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"Packard-Huron" street car on South Main, Ann Arbor, sometime before March, 1907.
This is from a real photo postcard. It had a blank space at the left for a message, which I have cropped off -- but its existence means that the card was made before implementation -- in March, 1907 -- of new postal regulations which permitted the back of a card to be divided, and a message inscribed there, beside the address. Michigan photo historian Dave Tinder bought the card in an eBay auction in March, 2008. No other copy is known to exist. It now goes into Dave's photographic collection, at the University of Michigan's Clements Library. The lawn in the foreground, with winding paths, is the front yard of the Arlington Hotel, which occupied a building that had been erected in the first half of the nineteenth century, as the home of businessman William S. Maynard, a land developer and three-time Mayor of Ann Arbor. Later in the 20th century, the old house became the Elks Lodge, and finally (a few years before its demolition), the headquarters of the Ann Arbor Civic Theater. Next door to the north in this photo is a house (which still exists), and beyond that, Mrs. Cosgrove's Millinery Shop, marked by a sign. Only one or two other photographs exist from this time that show the buildings on the opposite side of the street. The tall one in the middle was Frank W. Wilkinson's: he started business as a junk shop, but by the time this photo was made his high wall sign advertised "furniture" and "stoves" and "new and secondhand goods bought and sold." The business evolved into the Wilkinson Luggage Shop, which segued into a gift store and lasted at the Main Street location for nearly a hundred years. Just north of Wilkinson's was a combination newsagent and barbershop, and north of that was the Greek Revival home of businesswoman and philanthropist Bertha Muehlig, who in 1911 bought a drygoods store in which she had been a longtime employee, at the NW corner of Main and Washington. South of Wilkinson's was an automobile garage, with a huge roof sign advertising Goodrich Tires.Secret 24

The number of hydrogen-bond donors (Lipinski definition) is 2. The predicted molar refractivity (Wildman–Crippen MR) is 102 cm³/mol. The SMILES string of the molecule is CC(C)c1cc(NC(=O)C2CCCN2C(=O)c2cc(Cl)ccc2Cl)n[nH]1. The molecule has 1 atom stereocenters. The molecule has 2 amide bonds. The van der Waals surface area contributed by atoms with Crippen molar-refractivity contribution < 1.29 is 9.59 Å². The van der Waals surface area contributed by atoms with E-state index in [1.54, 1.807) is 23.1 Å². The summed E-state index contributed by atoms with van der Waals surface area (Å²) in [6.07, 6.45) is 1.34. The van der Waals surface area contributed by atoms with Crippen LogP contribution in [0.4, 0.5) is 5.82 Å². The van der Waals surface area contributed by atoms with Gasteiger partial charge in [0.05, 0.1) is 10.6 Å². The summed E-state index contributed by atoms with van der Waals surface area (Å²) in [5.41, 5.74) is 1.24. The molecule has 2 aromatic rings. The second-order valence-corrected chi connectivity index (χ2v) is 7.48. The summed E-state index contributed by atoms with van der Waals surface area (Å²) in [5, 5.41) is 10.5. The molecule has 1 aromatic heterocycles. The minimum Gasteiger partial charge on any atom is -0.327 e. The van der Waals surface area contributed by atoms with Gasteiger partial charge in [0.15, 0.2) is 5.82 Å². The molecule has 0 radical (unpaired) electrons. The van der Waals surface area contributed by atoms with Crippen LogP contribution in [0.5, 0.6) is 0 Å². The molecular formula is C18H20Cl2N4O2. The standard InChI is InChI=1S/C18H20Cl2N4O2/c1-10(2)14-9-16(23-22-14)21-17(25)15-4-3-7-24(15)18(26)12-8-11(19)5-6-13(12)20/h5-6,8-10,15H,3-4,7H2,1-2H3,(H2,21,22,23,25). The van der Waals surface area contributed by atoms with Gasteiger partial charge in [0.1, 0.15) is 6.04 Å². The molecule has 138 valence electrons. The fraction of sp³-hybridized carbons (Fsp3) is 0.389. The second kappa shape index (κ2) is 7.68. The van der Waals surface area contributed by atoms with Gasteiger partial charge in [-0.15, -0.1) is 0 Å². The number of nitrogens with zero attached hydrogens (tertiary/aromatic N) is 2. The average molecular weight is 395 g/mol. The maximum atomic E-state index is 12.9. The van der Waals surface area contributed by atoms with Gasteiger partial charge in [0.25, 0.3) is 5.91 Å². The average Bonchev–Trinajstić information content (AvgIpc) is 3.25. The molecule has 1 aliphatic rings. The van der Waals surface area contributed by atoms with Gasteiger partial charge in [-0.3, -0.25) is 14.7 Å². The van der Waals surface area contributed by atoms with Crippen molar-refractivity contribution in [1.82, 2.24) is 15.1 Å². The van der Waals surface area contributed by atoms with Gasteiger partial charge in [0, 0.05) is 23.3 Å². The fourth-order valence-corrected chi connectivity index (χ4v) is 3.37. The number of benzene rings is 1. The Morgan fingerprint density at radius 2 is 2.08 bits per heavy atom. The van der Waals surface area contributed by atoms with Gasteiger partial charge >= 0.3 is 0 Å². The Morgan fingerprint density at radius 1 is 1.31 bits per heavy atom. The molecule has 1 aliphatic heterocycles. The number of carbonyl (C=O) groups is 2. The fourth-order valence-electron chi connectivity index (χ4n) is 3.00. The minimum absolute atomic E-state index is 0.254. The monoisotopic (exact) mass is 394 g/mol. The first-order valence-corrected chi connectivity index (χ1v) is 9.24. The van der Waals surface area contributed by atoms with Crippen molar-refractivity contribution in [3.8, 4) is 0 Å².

It is not easy, but you have to be willing to make mistakes. And the earlier you make those mistakes, the better. We often discover what will do, by finding out what will not do; and probably he who never made a mistake never made a discovery. Secret 24: I never turn my phone off. The secret? I'm waiting for him to text or call to say that he made a mistake. "Waiting for your call, I'm sick, call I'm angry Call I'm desperate for your voice Listening to the song we used to sing In the car, do you remember Butterfly, Early Summer It's playing on repeat, Just like when we would meet Like when we would meet I was born to tell you I love you And I am torn to do what I have to, to make you mine Stay with me tonight Stripped and pollished, I am new, I am fresh I am feeling so ambitious, you and me, flesh to flesh Cause every breath that you will take When you are sitting next to me Will bring life into my deepest hopes, What's your fantasy? What's your, what's your... I was born to tell you I love you And I am torn to do what I have to, to make you mine Stay with me tonight And I'm tired of being all alone And this solitary moment makes me want to come back home [X4] (I know everything you wanted isn't anything you have) I was born to tell you I love you And I am torn to do what I have to I was born to tell you I love you And I am torn to do what I have to, to make you mine Stay with me tonight (I know everything you wanted isn't anything you have)..." ("Your Call" by Secondhand Serenade)
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